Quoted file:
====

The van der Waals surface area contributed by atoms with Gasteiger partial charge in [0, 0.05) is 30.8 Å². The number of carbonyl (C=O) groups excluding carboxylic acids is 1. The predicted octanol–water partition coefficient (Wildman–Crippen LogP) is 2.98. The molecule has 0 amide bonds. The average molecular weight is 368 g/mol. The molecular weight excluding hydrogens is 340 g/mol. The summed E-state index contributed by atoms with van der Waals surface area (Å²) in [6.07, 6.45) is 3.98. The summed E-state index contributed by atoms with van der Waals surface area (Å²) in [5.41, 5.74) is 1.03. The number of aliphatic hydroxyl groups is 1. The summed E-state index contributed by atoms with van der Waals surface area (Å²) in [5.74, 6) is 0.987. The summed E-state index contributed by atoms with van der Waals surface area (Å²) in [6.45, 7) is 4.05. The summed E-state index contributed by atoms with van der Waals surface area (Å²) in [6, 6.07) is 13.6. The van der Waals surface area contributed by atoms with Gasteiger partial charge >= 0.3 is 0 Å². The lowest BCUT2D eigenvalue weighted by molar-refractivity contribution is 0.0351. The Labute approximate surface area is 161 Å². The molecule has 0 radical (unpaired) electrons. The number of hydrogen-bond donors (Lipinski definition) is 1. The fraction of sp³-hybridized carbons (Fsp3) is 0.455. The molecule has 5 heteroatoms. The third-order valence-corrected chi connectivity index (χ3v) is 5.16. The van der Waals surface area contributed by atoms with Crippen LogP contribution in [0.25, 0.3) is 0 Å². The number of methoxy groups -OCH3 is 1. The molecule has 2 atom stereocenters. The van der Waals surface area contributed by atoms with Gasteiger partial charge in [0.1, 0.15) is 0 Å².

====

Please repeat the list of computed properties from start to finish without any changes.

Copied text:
The van der Waals surface area contributed by atoms with Gasteiger partial charge in [0, 0.05) is 30.8 Å². The number of carbonyl (C=O) groups excluding carboxylic acids is 1. The predicted octanol–water partition coefficient (Wildman–Crippen LogP) is 2.98. The molecule has 0 amide bonds. The average molecular weight is 368 g/mol. The molecular weight excluding hydrogens is 340 g/mol. The summed E-state index contributed by atoms with van der Waals surface area (Å²) in [6.07, 6.45) is 3.98. The summed E-state index contributed by atoms with van der Waals surface area (Å²) in [5.41, 5.74) is 1.03. The number of aliphatic hydroxyl groups is 1. The summed E-state index contributed by atoms with van der Waals surface area (Å²) in [5.74, 6) is 0.987. The summed E-state index contributed by atoms with van der Waals surface area (Å²) in [6.45, 7) is 4.05. The summed E-state index contributed by atoms with van der Waals surface area (Å²) in [6, 6.07) is 13.6. The van der Waals surface area contributed by atoms with Gasteiger partial charge >= 0.3 is 0 Å². The lowest BCUT2D eigenvalue weighted by molar-refractivity contribution is 0.0351. The Labute approximate surface area is 161 Å². The molecule has 0 radical (unpaired) electrons. The number of hydrogen-bond donors (Lipinski definition) is 1. The fraction of sp³-hybridized carbons (Fsp3) is 0.455. The molecule has 5 heteroatoms. The third-order valence-corrected chi connectivity index (χ3v) is 5.16. The van der Waals surface area contributed by atoms with Crippen LogP contribution in [0.25, 0.3) is 0 Å². The number of methoxy groups -OCH3 is 1. The molecule has 2 atom stereocenters. The van der Waals surface area contributed by atoms with Gasteiger partial charge in [0.1, 0.15) is 0 Å².